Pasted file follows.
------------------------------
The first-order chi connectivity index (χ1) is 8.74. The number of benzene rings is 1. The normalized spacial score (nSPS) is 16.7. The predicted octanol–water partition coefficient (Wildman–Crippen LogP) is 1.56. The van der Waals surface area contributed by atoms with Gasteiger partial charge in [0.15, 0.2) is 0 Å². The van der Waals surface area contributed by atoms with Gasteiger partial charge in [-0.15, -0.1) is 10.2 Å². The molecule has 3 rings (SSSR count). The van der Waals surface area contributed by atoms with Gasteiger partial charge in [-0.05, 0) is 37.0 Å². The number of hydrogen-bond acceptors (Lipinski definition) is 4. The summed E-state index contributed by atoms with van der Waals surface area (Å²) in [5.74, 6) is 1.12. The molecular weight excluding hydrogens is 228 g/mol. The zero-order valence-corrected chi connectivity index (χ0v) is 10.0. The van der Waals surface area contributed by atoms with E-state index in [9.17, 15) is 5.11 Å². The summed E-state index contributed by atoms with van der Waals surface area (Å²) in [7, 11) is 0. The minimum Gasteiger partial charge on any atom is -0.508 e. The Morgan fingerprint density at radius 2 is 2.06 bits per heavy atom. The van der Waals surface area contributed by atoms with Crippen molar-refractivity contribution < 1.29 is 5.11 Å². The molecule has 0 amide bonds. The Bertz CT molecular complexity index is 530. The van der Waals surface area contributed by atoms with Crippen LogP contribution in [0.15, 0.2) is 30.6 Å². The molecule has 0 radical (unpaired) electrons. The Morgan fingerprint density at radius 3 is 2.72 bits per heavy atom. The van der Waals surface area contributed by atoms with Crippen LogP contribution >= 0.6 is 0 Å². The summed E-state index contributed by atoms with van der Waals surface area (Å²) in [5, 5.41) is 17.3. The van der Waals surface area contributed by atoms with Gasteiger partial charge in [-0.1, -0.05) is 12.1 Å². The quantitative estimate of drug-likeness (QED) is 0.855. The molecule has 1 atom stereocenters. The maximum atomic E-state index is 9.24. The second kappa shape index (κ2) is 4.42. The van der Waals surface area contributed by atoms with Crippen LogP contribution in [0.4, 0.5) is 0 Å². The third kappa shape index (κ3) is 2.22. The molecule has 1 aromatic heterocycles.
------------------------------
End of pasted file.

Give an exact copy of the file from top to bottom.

The first-order chi connectivity index (χ1) is 8.74. The number of benzene rings is 1. The normalized spacial score (nSPS) is 16.7. The predicted octanol–water partition coefficient (Wildman–Crippen LogP) is 1.56. The van der Waals surface area contributed by atoms with Gasteiger partial charge in [0.15, 0.2) is 0 Å². The van der Waals surface area contributed by atoms with Gasteiger partial charge in [-0.15, -0.1) is 10.2 Å². The molecule has 3 rings (SSSR count). The van der Waals surface area contributed by atoms with Gasteiger partial charge in [-0.05, 0) is 37.0 Å². The number of hydrogen-bond acceptors (Lipinski definition) is 4. The summed E-state index contributed by atoms with van der Waals surface area (Å²) in [5.74, 6) is 1.12. The molecular weight excluding hydrogens is 228 g/mol. The zero-order valence-corrected chi connectivity index (χ0v) is 10.0. The van der Waals surface area contributed by atoms with E-state index in [9.17, 15) is 5.11 Å². The summed E-state index contributed by atoms with van der Waals surface area (Å²) in [7, 11) is 0. The minimum Gasteiger partial charge on any atom is -0.508 e. The Morgan fingerprint density at radius 2 is 2.06 bits per heavy atom. The van der Waals surface area contributed by atoms with Crippen molar-refractivity contribution < 1.29 is 5.11 Å². The molecule has 0 amide bonds. The Bertz CT molecular complexity index is 530. The van der Waals surface area contributed by atoms with Crippen LogP contribution in [0.15, 0.2) is 30.6 Å². The molecule has 0 radical (unpaired) electrons. The Morgan fingerprint density at radius 3 is 2.72 bits per heavy atom. The van der Waals surface area contributed by atoms with Crippen LogP contribution >= 0.6 is 0 Å². The summed E-state index contributed by atoms with van der Waals surface area (Å²) in [5, 5.41) is 17.3. The van der Waals surface area contributed by atoms with Gasteiger partial charge in [-0.1, -0.05) is 12.1 Å². The quantitative estimate of drug-likeness (QED) is 0.855. The molecule has 1 atom stereocenters. The maximum atomic E-state index is 9.24. The second kappa shape index (κ2) is 4.42. The van der Waals surface area contributed by atoms with Crippen LogP contribution in [0.4, 0.5) is 0 Å². The third kappa shape index (κ3) is 2.22. The molecule has 1 aromatic heterocycles.